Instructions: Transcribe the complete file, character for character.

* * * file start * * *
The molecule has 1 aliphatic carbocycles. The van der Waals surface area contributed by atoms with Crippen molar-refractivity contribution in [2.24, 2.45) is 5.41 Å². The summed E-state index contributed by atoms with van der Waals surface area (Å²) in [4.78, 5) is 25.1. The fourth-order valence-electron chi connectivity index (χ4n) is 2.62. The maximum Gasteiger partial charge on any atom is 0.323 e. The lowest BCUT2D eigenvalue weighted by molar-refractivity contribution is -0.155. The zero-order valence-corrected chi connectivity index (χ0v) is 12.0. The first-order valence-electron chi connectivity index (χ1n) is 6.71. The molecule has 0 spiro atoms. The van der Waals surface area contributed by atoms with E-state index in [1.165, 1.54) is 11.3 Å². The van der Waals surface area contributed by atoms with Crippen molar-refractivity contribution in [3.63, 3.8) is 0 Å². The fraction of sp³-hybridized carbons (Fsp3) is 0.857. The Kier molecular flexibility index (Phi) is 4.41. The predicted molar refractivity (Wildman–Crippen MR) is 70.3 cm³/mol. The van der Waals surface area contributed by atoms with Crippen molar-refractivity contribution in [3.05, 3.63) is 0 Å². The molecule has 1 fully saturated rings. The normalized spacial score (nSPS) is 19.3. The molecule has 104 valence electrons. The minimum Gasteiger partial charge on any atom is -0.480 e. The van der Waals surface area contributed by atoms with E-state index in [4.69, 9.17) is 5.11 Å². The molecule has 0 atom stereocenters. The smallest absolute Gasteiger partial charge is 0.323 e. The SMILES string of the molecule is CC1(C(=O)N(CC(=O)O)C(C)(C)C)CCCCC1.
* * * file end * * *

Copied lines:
The molecule has 1 aliphatic carbocycles. The van der Waals surface area contributed by atoms with Crippen molar-refractivity contribution in [2.24, 2.45) is 5.41 Å². The summed E-state index contributed by atoms with van der Waals surface area (Å²) in [4.78, 5) is 25.1. The fourth-order valence-electron chi connectivity index (χ4n) is 2.62. The maximum Gasteiger partial charge on any atom is 0.323 e. The lowest BCUT2D eigenvalue weighted by molar-refractivity contribution is -0.155. The zero-order valence-corrected chi connectivity index (χ0v) is 12.0. The first-order valence-electron chi connectivity index (χ1n) is 6.71. The molecule has 0 spiro atoms. The van der Waals surface area contributed by atoms with E-state index in [1.165, 1.54) is 11.3 Å². The van der Waals surface area contributed by atoms with Crippen molar-refractivity contribution in [3.63, 3.8) is 0 Å². The fraction of sp³-hybridized carbons (Fsp3) is 0.857. The Kier molecular flexibility index (Phi) is 4.41. The predicted molar refractivity (Wildman–Crippen MR) is 70.3 cm³/mol. The van der Waals surface area contributed by atoms with Crippen molar-refractivity contribution in [3.05, 3.63) is 0 Å². The molecule has 1 fully saturated rings. The normalized spacial score (nSPS) is 19.3. The molecule has 104 valence electrons. The minimum Gasteiger partial charge on any atom is -0.480 e. The van der Waals surface area contributed by atoms with E-state index in [4.69, 9.17) is 5.11 Å². The molecule has 0 atom stereocenters. The smallest absolute Gasteiger partial charge is 0.323 e. The SMILES string of the molecule is CC1(C(=O)N(CC(=O)O)C(C)(C)C)CCCCC1.